Thursday, Feb. 11

• “Arora Akanksha, a 34-year-old staff member who works as an audit coordinator for the United Nations Development Program, has announced her candidacy for the job of UN secretary-general, so far the only person to challenge António Guterres, the incumbent”: Stéphanie Fillion’s scoop zeroes in on the first person to declare herself a candidate for the UN’s top job — a daring step to compete against Guterres, who announced in January that he was seeking a second term. The story about Akanksha buzzed on social media and was featured in Politico’s Global Translations newsletter: “OUTSIDE CHANCE: Stéphanie Fillion profiles Arora Akankshathe millennial U.N. staffer running to stop António Guterres winning a second term as U.N. secretary-general.”

• Spokesperson’s briefing: The UN special envoy for Yemen, Martin Griffiths, ended a two-day visit to Saudi Arabia, where he met with Saudi Deputy Minister of Defense Prince Khalid bin Salman; Yemen’s Minister of Foreign Affairs Ahmed Bin Mubarak; and the new US envoy to Yemen, Tim Lenderking, among others. Meanwhile, a new joint UN report said that nearly 2.3 million children under age five are projected to suffer from acute malnutrition this year in Yemen, the poorest country in the Mideast. Of these, 400,000 are expected to suffer from severe acute malnutrition and could die if they do not receive urgent treatment. Update: On Feb. 12, US Secretary of State Antony Blinken announced that effective Feb. 16: “I am revoking the terrorist designations recently imposed on Ansarallah. We must deliver humanitarian assistance and commercial imports into Yemen. We remain focused on Ansarallah’s malign activity and are identifying additional targets for designation.”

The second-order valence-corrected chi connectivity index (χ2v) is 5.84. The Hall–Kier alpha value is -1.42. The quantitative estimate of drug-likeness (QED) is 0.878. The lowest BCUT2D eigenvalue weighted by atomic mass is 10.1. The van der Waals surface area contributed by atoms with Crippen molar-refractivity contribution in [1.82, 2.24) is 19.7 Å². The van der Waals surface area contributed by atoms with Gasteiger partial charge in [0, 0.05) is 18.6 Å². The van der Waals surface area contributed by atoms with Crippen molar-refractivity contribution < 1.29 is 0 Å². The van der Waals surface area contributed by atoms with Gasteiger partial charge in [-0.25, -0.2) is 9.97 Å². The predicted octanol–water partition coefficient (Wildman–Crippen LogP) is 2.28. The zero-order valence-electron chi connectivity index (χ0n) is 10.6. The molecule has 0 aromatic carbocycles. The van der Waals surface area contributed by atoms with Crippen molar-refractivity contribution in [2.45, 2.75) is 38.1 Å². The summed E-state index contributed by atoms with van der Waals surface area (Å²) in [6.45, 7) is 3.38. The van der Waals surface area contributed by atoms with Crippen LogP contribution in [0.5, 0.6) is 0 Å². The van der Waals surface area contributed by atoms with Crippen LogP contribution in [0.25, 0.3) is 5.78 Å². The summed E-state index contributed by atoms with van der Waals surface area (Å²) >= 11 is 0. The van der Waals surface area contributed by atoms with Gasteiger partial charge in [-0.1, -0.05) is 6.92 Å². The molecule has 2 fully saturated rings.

Friday, Feb. 12

• Spokesperson’s briefing: Guterres’s office issued a readout about his call with Secretary of State Blinken on Feb. 11. In the conversation, Guterres “expressed his deep appreciation for the critically important and strong partnership between the US and the United Nations, particularly on issues such as COVID, the climate emergency, multiple peace and security crises, as well as the increasing threats they all pose to human rights.” He also “welcomed the US’ re-joining the Paris Agreement, as well as its reengagement with the World Health Organization as well as the UN Human Rights Council.” The two also discussed Syria, Yemen, Ethiopia and other “situations.”

The spokesperson added about the call: “What we have seen in terms of words and acts from the US, I think, has been extremely positive. We hope that helps build momentum for a political solution to the conflict in Yemen. I think the lifting of the . . .  the reversal of the designation, the naming of the Special Envoy and the clear, clear language from the top of the US Administration, from President Biden himself, expressing his strong support for the UN‑led mediation process and political peace process, I think, are very, very welcome, indeed.”

Additionally, the Human Rights Council passed a resolution calling on Guterres and the UN human-rights chief Michelle Bachelet to give the independent UN special rapporteur on Myanmar, Tom Andrews, “increased assistance, resources and expertise to carry out his job.” Andrews said that the Myanmar military has detained 220 government officials and civil society members since the Feb. 1 coup. The US also issued a statement on Myanmar at the Feb. 12 emergency Council session.

 

Ivana Ramirez is from South Carolina. She will begin matriculating as an undergraduate student at Yale University in 2021. She writes PassBlue’s This Week @UN news summary and is the researcher for PassBlue’s UN-Scripted podcast series.